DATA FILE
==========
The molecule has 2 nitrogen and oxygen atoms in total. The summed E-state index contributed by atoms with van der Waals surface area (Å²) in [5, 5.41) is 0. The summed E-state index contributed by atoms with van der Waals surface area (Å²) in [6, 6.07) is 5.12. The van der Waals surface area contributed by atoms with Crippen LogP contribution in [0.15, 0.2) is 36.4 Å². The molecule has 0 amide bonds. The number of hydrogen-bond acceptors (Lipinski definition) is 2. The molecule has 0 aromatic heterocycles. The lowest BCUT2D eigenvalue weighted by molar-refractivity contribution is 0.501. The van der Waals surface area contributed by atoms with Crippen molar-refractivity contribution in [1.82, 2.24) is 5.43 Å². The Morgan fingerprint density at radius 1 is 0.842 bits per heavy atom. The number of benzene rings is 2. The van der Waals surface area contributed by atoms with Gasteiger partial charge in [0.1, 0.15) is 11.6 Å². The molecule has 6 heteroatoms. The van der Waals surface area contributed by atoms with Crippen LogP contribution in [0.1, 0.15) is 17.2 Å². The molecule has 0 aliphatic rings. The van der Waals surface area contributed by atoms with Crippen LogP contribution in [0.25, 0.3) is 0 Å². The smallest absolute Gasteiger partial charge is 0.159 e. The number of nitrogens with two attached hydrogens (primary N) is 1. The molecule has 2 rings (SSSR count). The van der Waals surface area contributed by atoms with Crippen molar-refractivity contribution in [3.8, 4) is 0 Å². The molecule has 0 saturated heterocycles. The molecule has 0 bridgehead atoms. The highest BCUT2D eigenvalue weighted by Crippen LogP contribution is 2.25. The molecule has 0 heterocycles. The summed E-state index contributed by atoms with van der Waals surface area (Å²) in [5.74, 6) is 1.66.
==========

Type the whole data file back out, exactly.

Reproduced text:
The molecule has 2 nitrogen and oxygen atoms in total. The summed E-state index contributed by atoms with van der Waals surface area (Å²) in [5, 5.41) is 0. The summed E-state index contributed by atoms with van der Waals surface area (Å²) in [6, 6.07) is 5.12. The van der Waals surface area contributed by atoms with Crippen LogP contribution in [0.15, 0.2) is 36.4 Å². The molecule has 0 amide bonds. The number of hydrogen-bond acceptors (Lipinski definition) is 2. The molecule has 0 aromatic heterocycles. The lowest BCUT2D eigenvalue weighted by molar-refractivity contribution is 0.501. The van der Waals surface area contributed by atoms with Crippen molar-refractivity contribution in [1.82, 2.24) is 5.43 Å². The Morgan fingerprint density at radius 1 is 0.842 bits per heavy atom. The number of benzene rings is 2. The van der Waals surface area contributed by atoms with Gasteiger partial charge in [0.1, 0.15) is 11.6 Å². The molecule has 6 heteroatoms. The van der Waals surface area contributed by atoms with Crippen LogP contribution in [0.1, 0.15) is 17.2 Å². The molecule has 0 aliphatic rings. The van der Waals surface area contributed by atoms with Crippen LogP contribution in [0.25, 0.3) is 0 Å². The smallest absolute Gasteiger partial charge is 0.159 e. The number of nitrogens with two attached hydrogens (primary N) is 1. The molecule has 2 rings (SSSR count). The van der Waals surface area contributed by atoms with Crippen molar-refractivity contribution in [3.8, 4) is 0 Å². The molecule has 0 saturated heterocycles. The molecule has 0 bridgehead atoms. The highest BCUT2D eigenvalue weighted by Crippen LogP contribution is 2.25. The molecule has 0 heterocycles. The summed E-state index contributed by atoms with van der Waals surface area (Å²) in [5.74, 6) is 1.66.